Sunday, June 18, 2023

Q&A with Mark Braff




Mark Braff is the author of the new book Sons of Baseball: Growing Up with a Major League Dad. He spent many years working as a public relations professional, and he lives in Bergen County, New Jersey.


Q: What inspired you to write Sons of Baseball, and how did you choose the father-son pairs to include in the book?


A: I had the idea for the book as far back as 20-25 years ago, but time and financial constraints made it impossible to do anything about it. Flash forward to late November 2020. I retired just before Thanksgiving and, a couple of weeks later, the idea for the book popped back into my head.


I realized that the two big obstacles from the past were no longer factors in that I was retired, so I had time, and I could do the interviews via Zoom, so I wouldn't have to incur travel expenses. I felt it was important to be able to see the people as I interviewed them. 


The question that stayed with me all these years was, what is it like to grow up as the son of a major league baseball player? Dad is gone for much of the summer, and when he is home does he really want to toss around a ball in the yard?


What about the pressure of playing Little League baseball and hearing people compare you to your dad? What is it like to go out with dad or the entire family and find yourselves being constantly interrupted by autograph seekers? What's it like to hang around the ballpark with access that the rest of us can only dream of?


It's just such an unusual way to grow up.


The book explores these and other issues, giving readers a look at the family lives of the players through the eyes of their sons.


For the interviews, I tried to get sons representing a cross-section of players, meaning superstars as well as those who enjoyed long careers but weren't necessarily in the headlines all the time.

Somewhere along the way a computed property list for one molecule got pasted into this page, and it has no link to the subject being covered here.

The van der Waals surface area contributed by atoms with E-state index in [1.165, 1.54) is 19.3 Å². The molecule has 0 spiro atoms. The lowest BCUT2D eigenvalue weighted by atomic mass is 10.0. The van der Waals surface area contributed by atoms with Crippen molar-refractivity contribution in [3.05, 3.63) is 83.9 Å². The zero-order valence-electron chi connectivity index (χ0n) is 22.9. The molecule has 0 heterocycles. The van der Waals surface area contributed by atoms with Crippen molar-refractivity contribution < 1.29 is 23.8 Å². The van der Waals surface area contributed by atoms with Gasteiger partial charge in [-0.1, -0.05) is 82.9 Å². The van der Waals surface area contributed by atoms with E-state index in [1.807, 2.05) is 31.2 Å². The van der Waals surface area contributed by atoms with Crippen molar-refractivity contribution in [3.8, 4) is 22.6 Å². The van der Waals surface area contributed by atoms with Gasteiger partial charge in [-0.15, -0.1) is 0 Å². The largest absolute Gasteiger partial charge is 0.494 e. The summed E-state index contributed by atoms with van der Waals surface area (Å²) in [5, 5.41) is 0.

Q: Did you find various themes that consistently came up over the course of your interviewing?


A: Perhaps unsurprisingly, I found that these baseball sons grew up with all the same issues as the rest of us. There were happy parental marriages and divorces, family tragedies and joy, close father-son relationships and estrangements.


The only difference -- and it's a huge one -- is that this all occurred with the backdrop of major league baseball, so their lives were anything but ordinary.


Also, it was interesting to me that the dads -- the ballplayers -- almost universally did not encourage their sons to aspire to pro baseball careers. In fact, in many cases the dads actually discouraged it.


This is because they knew how incredibly difficult it is to get to the major leagues. They all had friends they made in the minor leagues, friends who never made it to "the show" and spent years riding the buses in the minors for pretty lousy pay.


On a more humorous note, you'd be surprised how often Bazooka Gum, of all things, was mentioned by the sons. It seems that major league locker rooms contained big tubs of Bazooka, which led to some interesting stories from the guys I interviewed.


Q: What surprised you most in the course of your research for this book?


A: I was very pleasantly surprised at how willing the sons were to share the stories of their childhoods. When I started the project I was uncertain as to the enthusiasm with which it would be greeted by the interview subjects.


I quickly learned that these guys really enjoy talking about the subject, perhaps because it can be fun to reminisce, or perhaps because they rarely get asked to talk about it. Whatever the reason, I was both surprised and relieved at the response.


Q: What do you hope readers take away from the book?


A: I think readers will come away with a better understanding of what life is like for families of major league baseball players; not only for the sons, but the daughters and moms as well. As Tyler Kepner of The New York Times said of the book, it "gives readers a seat at the dinner table with a big-league dad."


Q: What are you working on now?


A: At the moment, my days are filled with promotional work for the book along with occasionally babysitting the grandkids and, more frequently, helping out my 94-year-old father. So, in other words, there are no other book projects in the works at this time. Maybe a bit down the road... we'll see.


Q: Anything else we should know?


A: My other major takeaway from this project is the incredible level of ignorance I had about book publishing. When I began, I thought it was a three-step process: Do the interviews, write the book, pitch it to publishing houses and hope to find one that says yes.


I knew nothing about having to find a literary agent, writing a book proposal, securing endorsement blurbs, promoting the book, and numerous other steps. Turns out it's a lot of work, as you well know, Deborah!


--Interview with Deborah Kalb

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